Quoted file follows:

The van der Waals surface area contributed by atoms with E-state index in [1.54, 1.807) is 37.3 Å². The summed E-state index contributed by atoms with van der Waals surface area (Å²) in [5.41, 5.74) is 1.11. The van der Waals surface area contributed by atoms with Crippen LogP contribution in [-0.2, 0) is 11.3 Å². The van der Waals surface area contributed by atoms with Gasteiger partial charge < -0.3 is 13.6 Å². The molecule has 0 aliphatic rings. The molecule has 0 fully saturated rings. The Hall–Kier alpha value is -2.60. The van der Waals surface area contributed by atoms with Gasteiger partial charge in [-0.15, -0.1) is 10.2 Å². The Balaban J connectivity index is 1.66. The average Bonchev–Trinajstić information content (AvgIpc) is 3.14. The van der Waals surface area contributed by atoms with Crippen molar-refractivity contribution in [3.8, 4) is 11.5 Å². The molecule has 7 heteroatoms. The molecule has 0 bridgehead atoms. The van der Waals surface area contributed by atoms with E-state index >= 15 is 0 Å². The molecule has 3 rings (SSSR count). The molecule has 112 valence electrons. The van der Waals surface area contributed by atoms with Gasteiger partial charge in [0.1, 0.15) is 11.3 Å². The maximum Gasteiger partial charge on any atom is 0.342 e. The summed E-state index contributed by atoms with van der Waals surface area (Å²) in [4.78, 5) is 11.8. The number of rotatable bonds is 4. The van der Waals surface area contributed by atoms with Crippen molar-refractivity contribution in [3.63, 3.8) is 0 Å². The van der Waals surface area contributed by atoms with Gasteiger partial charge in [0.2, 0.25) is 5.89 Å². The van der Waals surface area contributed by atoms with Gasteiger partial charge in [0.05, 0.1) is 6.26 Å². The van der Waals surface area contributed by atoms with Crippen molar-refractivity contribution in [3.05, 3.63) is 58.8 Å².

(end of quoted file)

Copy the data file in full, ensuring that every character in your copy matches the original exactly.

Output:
The van der Waals surface area contributed by atoms with E-state index in [1.54, 1.807) is 37.3 Å². The summed E-state index contributed by atoms with van der Waals surface area (Å²) in [5.41, 5.74) is 1.11. The van der Waals surface area contributed by atoms with Crippen LogP contribution in [-0.2, 0) is 11.3 Å². The van der Waals surface area contributed by atoms with Gasteiger partial charge < -0.3 is 13.6 Å². The molecule has 0 aliphatic rings. The molecule has 0 fully saturated rings. The Hall–Kier alpha value is -2.60. The van der Waals surface area contributed by atoms with Gasteiger partial charge in [-0.15, -0.1) is 10.2 Å². The Balaban J connectivity index is 1.66. The average Bonchev–Trinajstić information content (AvgIpc) is 3.14. The van der Waals surface area contributed by atoms with Crippen molar-refractivity contribution in [3.8, 4) is 11.5 Å². The molecule has 7 heteroatoms. The molecule has 0 bridgehead atoms. The van der Waals surface area contributed by atoms with E-state index >= 15 is 0 Å². The molecule has 3 rings (SSSR count). The molecule has 112 valence electrons. The van der Waals surface area contributed by atoms with Gasteiger partial charge in [0.1, 0.15) is 11.3 Å². The maximum Gasteiger partial charge on any atom is 0.342 e. The summed E-state index contributed by atoms with van der Waals surface area (Å²) in [4.78, 5) is 11.8. The number of rotatable bonds is 4. The van der Waals surface area contributed by atoms with Crippen molar-refractivity contribution in [3.63, 3.8) is 0 Å². The van der Waals surface area contributed by atoms with Gasteiger partial charge in [0.2, 0.25) is 5.89 Å². The van der Waals surface area contributed by atoms with Gasteiger partial charge in [0.05, 0.1) is 6.26 Å². The van der Waals surface area contributed by atoms with Crippen molar-refractivity contribution in [3.05, 3.63) is 58.8 Å².